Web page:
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What is Opus Dei?

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Opus Dei is an organization within the Roman Catholic Church that encourages its members to demonstrate Christian virtues in their daily lives. The name of Opus Dei is Latin for “Work of God.” Its full name is “The Prelature of the Holy Cross and Opus Dei.” Founded in 1928 by Father Josemaría Escriva during a pilgrimage in Madrid, the Opus Dei roster lists some 90,000 members of which only 2 percent are priests; 98 percent of the organization’s members are lay Catholics, men and women, mostly married, and engaged in vocations outside of the professional clergy.

Opus Dei promotes the integration of Christian holiness into all facets of their members’ lives. The stated aim of Opus Dei is “to contribute to [the] evangelizing mission of the Church, by fostering among Christians of all social classes a life fully consistent with their faith, in the middle of the ordinary circumstances of their lives and especially through the sanctification of their work” (from their official website).

Born in Barbastro, Spain, on January 9, 1902, Josemaría Escriva studied civil law while pursuing his ecclesiastical studies. He was ordained a Roman Catholic priest in 1925 and earned a doctorate in law two years later. The following year, he founded Opus Dei. Besides his work with Opus Dei, Escriva was active in ministering to those suffering from poverty. He was also a prolific writer; his most popular book, The Way, has sold over four million copies and has been translated into dozens of languages. At his death on June 26, 1975, Opus Dei’s membership totaled 60,000 members, and on October 6, 2002, Pope John Paul II canonized Josemaría Escriva, calling him “the saint of the ordinary.”

Opus Dei was unfairly maligned by novelist Dan Brown in his fictional The DaVinci Code. Brown’s fanciful portrayal of Opus Dei painted a picture of a secret society of radicals who are guilty of political intrigue and historical coverups. Practically nothing in Brown’s caricature is accurate, other than the fact that Opus Dei is a Catholic institution.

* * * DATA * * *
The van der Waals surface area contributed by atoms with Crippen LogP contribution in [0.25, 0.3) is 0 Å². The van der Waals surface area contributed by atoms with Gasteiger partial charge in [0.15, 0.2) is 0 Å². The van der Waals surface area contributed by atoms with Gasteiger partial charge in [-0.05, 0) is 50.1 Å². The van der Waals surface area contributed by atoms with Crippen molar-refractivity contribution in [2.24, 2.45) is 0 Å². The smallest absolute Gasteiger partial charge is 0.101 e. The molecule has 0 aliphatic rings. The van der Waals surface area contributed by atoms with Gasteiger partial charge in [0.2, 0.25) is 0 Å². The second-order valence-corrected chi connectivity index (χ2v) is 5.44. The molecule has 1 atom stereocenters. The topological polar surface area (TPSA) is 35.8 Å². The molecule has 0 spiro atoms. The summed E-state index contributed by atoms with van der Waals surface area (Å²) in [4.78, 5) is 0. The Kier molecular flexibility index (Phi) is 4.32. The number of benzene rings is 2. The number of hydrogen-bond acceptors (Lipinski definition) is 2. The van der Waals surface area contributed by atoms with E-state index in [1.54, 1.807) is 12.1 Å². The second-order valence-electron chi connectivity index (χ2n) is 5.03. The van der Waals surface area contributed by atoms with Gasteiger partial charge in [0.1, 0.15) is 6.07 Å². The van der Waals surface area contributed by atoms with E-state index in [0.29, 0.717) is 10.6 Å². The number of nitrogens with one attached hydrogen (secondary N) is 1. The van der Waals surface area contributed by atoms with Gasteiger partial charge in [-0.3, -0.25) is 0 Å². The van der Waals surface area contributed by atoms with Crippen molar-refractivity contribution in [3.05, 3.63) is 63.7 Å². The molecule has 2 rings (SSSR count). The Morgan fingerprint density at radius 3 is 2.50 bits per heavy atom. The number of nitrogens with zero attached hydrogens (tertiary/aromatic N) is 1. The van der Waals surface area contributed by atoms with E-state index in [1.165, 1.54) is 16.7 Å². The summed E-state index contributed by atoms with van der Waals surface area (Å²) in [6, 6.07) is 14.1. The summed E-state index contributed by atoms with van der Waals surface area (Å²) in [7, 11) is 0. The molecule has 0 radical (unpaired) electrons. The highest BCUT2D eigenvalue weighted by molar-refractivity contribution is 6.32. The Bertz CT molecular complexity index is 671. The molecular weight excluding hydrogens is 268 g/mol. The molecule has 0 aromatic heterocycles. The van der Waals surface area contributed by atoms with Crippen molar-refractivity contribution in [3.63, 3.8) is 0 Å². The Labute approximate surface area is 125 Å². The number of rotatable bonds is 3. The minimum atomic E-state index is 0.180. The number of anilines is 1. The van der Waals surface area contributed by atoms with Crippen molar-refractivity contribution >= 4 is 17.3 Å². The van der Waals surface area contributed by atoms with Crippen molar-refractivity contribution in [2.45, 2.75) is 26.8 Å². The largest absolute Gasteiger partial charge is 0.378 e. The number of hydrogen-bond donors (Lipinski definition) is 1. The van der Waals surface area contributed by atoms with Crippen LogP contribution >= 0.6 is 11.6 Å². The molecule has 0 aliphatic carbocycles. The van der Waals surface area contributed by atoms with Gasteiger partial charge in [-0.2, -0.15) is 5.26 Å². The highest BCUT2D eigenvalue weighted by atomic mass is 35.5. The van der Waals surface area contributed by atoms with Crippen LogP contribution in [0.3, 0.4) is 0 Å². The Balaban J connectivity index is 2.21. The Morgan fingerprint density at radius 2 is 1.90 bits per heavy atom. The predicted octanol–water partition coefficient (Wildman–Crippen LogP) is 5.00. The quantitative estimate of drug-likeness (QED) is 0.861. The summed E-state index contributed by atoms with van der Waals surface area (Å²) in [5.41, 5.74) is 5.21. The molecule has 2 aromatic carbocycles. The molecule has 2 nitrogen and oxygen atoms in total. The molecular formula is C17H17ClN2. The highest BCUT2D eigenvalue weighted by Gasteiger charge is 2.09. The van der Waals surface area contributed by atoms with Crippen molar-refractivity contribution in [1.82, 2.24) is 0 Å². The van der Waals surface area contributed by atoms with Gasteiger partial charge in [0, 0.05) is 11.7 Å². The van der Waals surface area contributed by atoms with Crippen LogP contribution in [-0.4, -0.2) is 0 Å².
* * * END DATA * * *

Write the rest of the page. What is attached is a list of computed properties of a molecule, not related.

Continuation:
The prelature of Opus Dei refutes Brown’s portrayal of Opus Dei on the following points:
• Brown presents Opus Dei members as monks, but in reality there are no monks in Opus Dei.
• Brown describes Opus Dei as endorsing criminal behavior; Opus Dei condemns criminal activity.
• Brown calls Opus Dei a “sect” and a “cult”; in fact, Opus Dei is a fully integrated entity of the Catholic Church.
• Brown writes that women may not enter through the front doors of the Opus Dei headquarters, but must use a side entrance; however, males and females freely use the front entrance of the real Opus Dei headquarters building.

Unlike some other Catholic groups, members of Opus Dei do not call attention to their involvement in the organization. The prelate and vicars of Opus Dei do not wear special clothing to mark them as Opus Dei members, and the rank and file do not sport Opus Dei pins, rings, pendants, or other signifiers of their involvement.

Opus Dei promotes the following as core principles of their institution:

Divine filiation. A person is made a child of God through baptism. Those who have been baptized in the Church form a fraternity and have a close relationship with God.

Ordinary life. St. Josemaría said, “It is in the midst of the most material things of the earth that we must sanctify ourselves, serving God and all mankind” (In Love with the Church, Scepter Publishers, 2008, p. 52). Every activity is seen as an opportunity to imitate Christ in love, patience, humility, diligence, integrity, cheerfulness, etc.

Sanctifying work. Opus Dei members are taught to work with the spirit of Christ, i.e., to work competently and ethically, with the aim of loving God and serving others.

Prayer and sacrifice. The sanctifying of one’s occupation is accomplished through the spiritual disciplines of prayer, daily Mass, confession, penance, almsgiving, fasting, and devotion to Mary.

Unity of life. One’s professional, social, and family life should be united to one’s inner spiritual life, and all should honor God.

Freedom. Each member of Opus Dei is allowed to act with freedom and personal responsibility, with respect to others who may hold different opinions.

Charity. As part of being witnesses for Christ and spreading His message, members of Opus Dei seek to meet material needs and find solutions to social problems.

The values set forth by Opus Dei are commendable, and many of them are overtly biblical. The call to holy living in all areas of life is not a Roman Catholic principle, per se; rather, it is incumbent upon all believers to honor God and live out the gospel message. Our caution against Opus Dei is that it is a Catholic institution and therefore holds to Catholic views of salvation, the sacraments, and veneration of Mary.

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This page last updated: October 27, 2023